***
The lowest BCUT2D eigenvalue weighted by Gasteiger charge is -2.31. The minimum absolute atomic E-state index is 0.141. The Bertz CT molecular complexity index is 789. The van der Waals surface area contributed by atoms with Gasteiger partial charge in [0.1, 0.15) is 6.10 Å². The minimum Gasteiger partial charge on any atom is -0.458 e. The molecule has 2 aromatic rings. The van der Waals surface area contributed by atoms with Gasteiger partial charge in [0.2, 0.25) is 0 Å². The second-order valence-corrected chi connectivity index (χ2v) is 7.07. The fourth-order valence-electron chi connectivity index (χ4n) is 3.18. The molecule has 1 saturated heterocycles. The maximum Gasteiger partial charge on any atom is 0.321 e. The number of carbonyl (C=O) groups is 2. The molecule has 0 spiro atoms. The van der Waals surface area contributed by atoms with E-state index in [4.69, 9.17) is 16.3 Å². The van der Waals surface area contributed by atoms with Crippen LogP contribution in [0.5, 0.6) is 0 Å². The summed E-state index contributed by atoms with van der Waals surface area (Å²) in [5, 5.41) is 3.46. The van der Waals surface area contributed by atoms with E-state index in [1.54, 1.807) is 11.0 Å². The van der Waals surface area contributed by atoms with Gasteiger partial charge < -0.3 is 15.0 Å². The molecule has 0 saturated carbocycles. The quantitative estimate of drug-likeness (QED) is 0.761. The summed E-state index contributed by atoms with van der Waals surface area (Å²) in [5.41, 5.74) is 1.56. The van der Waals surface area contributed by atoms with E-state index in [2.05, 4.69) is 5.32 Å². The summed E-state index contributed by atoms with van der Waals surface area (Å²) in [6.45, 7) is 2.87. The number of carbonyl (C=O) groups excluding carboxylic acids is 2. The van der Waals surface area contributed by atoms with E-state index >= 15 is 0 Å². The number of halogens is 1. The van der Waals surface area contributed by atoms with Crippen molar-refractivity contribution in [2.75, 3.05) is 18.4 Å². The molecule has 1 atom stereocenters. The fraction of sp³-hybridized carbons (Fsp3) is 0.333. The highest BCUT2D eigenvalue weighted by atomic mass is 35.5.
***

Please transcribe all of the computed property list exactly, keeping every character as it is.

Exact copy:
The lowest BCUT2D eigenvalue weighted by Gasteiger charge is -2.31. The minimum absolute atomic E-state index is 0.141. The Bertz CT molecular complexity index is 789. The van der Waals surface area contributed by atoms with Gasteiger partial charge in [0.1, 0.15) is 6.10 Å². The minimum Gasteiger partial charge on any atom is -0.458 e. The molecule has 2 aromatic rings. The van der Waals surface area contributed by atoms with Gasteiger partial charge in [0.2, 0.25) is 0 Å². The second-order valence-corrected chi connectivity index (χ2v) is 7.07. The fourth-order valence-electron chi connectivity index (χ4n) is 3.18. The molecule has 1 saturated heterocycles. The maximum Gasteiger partial charge on any atom is 0.321 e. The number of carbonyl (C=O) groups is 2. The molecule has 0 spiro atoms. The van der Waals surface area contributed by atoms with E-state index in [4.69, 9.17) is 16.3 Å². The van der Waals surface area contributed by atoms with Crippen LogP contribution in [0.5, 0.6) is 0 Å². The summed E-state index contributed by atoms with van der Waals surface area (Å²) in [5, 5.41) is 3.46. The van der Waals surface area contributed by atoms with E-state index in [1.54, 1.807) is 11.0 Å². The van der Waals surface area contributed by atoms with Gasteiger partial charge < -0.3 is 15.0 Å². The molecule has 0 saturated carbocycles. The quantitative estimate of drug-likeness (QED) is 0.761. The summed E-state index contributed by atoms with van der Waals surface area (Å²) in [5.41, 5.74) is 1.56. The van der Waals surface area contributed by atoms with E-state index in [2.05, 4.69) is 5.32 Å². The summed E-state index contributed by atoms with van der Waals surface area (Å²) in [6.45, 7) is 2.87. The number of carbonyl (C=O) groups excluding carboxylic acids is 2. The van der Waals surface area contributed by atoms with E-state index >= 15 is 0 Å². The number of halogens is 1. The van der Waals surface area contributed by atoms with Crippen molar-refractivity contribution in [2.75, 3.05) is 18.4 Å². The molecule has 1 atom stereocenters. The fraction of sp³-hybridized carbons (Fsp3) is 0.333. The highest BCUT2D eigenvalue weighted by atomic mass is 35.5.